This tutorial implements a serverless application and deploy it to AWS Lambda using AWS SAM.

See Using Serverless Framework, if you prefer Serverless Framework over SAM.

Step 1: Create database on Upstash

If you do not have one, create a database following this guide.

Step 2: Project Setup

If you do not have it already install AWS SAM as described here

In any folder run sam init and select Hello World Example as below:

➜  serverless-tutorials > ✗ sam init

        SAM CLI now collects telemetry to better understand customer needs.

        You can OPT OUT and disable telemetry collection by setting the
        environment variable SAM_CLI_TELEMETRY=0 in your shell.
        Thanks for your help!

        Learn More:

Which template source would you like to use?
        1 - AWS Quick Start Templates
        2 - Custom Template Location
Choice: 1
What package type would you like to use?
        1 - Zip (artifact is a zip uploaded to S3)
        2 - Image (artifact is an image uploaded to an ECR image repository)
Package type: 1

Which runtime would you like to use?
        1 - nodejs14.x
        2 - python3.8
        3 - ruby2.7
        4 - go1.x
        5 - java11
        6 - dotnetcore3.1
        7 - nodejs12.x
        8 - nodejs10.x
        9 - python3.7
        10 - python3.6
        11 - python2.7
        12 - ruby2.5
        13 - java8.al2
        14 - java8
        15 - dotnetcore2.1
Runtime: 1

Project name [sam-app]: using-aws-sam

Cloning app templates from

AWS quick start application templates:
        1 - Hello World Example
        2 - Step Functions Sample App (Stock Trader)
        3 - Quick Start: From Scratch
        4 - Quick Start: Scheduled Events
        5 - Quick Start: S3
        6 - Quick Start: SNS
        7 - Quick Start: SQS
        8 - Quick Start: Web Backend
Template selection: 1

    Generating application:
    Name: using-aws-sam
    Runtime: nodejs14.x
    Dependency Manager: npm
    Application Template: hello-world
    Output Directory: .

    Next steps can be found in the README file at ./using-aws-sam/README

Inside the hello-world folder install the redis client with:

npm install ioredis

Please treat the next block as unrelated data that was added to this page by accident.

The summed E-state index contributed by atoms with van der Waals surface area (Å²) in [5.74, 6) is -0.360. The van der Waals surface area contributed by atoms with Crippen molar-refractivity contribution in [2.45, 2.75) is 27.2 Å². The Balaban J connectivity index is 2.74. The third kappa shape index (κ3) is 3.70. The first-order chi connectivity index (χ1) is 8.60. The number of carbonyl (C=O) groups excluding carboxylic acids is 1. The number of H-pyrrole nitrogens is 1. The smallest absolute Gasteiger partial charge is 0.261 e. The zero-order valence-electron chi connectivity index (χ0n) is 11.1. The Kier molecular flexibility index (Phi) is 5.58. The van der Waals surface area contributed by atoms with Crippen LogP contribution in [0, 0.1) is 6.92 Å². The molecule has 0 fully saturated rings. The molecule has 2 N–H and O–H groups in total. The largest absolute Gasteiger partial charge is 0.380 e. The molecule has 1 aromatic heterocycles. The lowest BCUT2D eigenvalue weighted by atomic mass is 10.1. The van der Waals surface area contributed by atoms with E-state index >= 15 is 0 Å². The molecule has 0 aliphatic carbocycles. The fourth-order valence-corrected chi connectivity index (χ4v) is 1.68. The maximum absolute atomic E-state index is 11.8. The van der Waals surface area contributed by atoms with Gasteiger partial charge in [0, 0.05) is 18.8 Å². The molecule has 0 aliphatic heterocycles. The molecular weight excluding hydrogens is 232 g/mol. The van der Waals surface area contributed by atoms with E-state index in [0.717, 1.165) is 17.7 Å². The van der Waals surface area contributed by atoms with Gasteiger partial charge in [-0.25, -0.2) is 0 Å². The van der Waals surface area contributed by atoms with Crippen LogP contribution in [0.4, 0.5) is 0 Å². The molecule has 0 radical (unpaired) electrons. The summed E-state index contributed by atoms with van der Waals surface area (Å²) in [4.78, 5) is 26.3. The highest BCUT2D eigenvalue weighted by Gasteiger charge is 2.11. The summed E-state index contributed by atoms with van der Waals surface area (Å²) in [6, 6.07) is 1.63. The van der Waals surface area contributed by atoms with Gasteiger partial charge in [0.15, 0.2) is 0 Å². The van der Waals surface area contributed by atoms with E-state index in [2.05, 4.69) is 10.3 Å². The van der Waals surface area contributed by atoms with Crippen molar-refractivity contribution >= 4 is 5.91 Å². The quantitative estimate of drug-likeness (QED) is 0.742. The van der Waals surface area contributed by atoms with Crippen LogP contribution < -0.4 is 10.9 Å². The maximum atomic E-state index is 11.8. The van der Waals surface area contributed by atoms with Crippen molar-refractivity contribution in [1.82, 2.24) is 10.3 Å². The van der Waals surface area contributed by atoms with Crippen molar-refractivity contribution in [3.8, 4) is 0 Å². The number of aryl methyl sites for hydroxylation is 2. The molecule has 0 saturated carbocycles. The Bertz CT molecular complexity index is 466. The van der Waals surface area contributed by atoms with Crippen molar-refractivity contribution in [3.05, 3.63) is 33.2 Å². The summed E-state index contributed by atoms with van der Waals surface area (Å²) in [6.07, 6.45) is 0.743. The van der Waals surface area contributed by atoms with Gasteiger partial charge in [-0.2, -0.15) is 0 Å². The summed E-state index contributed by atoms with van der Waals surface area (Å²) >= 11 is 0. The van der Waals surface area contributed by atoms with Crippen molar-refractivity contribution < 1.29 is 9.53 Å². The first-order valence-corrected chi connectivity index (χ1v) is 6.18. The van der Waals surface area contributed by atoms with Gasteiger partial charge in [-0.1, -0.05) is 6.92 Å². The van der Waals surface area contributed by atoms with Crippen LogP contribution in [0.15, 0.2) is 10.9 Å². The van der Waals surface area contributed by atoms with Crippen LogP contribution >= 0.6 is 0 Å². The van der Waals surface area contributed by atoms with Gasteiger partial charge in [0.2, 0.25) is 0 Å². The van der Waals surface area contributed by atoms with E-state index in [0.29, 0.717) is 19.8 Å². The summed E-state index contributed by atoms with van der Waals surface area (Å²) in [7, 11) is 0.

Edit hello-world>app.js file as below. Replace the Redis URL (copy ioredis url from your Upstash console).

let response;
var Redis = require("ioredis");

if (typeof client === "undefined") {
  var client = new Redis(REDIS_URL);

exports.lambdaHandler = async (event, context) => {
  try {
    await client.set("hello", "world");
    let res = await client.get("hello");
    response = {
      statusCode: 200,
      body: JSON.stringify({
        message: "hello " + res,
        // location:
  } catch (err) {
    return err;

  return response;

This example uses ioredis, you can copy the connection string from the Node tab in the console.

Step 3: Deploy Your Function

In the project folder run:

sam build

The output will be:

➜  using-aws-sam git:(master) ✗ sam build
Building codeuri: /Users/enes/dev/serverless-tutorials/using-aws-sam/hello-world runtime: nodejs14.x metadata: {} functions: ['HelloWorldFunction']
Running NodejsNpmBuilder:NpmPack
Running NodejsNpmBuilder:CopyNpmrc
Running NodejsNpmBuilder:CopySource
Running NodejsNpmBuilder:NpmInstall
Running NodejsNpmBuilder:CleanUpNpmrc

Build Succeeded

Built Artifacts  : .aws-sam/build
Built Template   : .aws-sam/build/template.yaml

Commands you can use next
[*] Invoke Function: sam local invoke
[*] Deploy: sam deploy --guided

Deploy your function via sam deploy --guided.

You can run your function locally with sam local invoke

You can also test your function using AWS console. In your AWS Lambda section, click on your function. Scroll down to the code sections and click on the Test button on the top right.

Congratulations, now your lambda function inserts entry to your Upstash database.

What can be the next?

  • You can write and deploy another function to just get values from the database.
  • You can integrate API Gateway so you can call your function via http.
  • You can learn about how to monitor your functions from CloudWatch as described here.

Redis Connections in AWS Lambda

Although Redis connections are very lightweight, a new connection inside each Lambda function can cause a notable latency. On the other hand, reusing Redis connections inside the AWS Lambda functions has its own drawbacks. When AWS scales out Lambda functions, the number of open connections can rapidly increase. Fortunately, Upstash detects and terminates the idle and zombie connections thanks to its smart connection handling algorithm. Thanks to this algorithm; we have been recommending caching your Redis connection in serverless functions.

See the blog post about the database connections in serverless functions.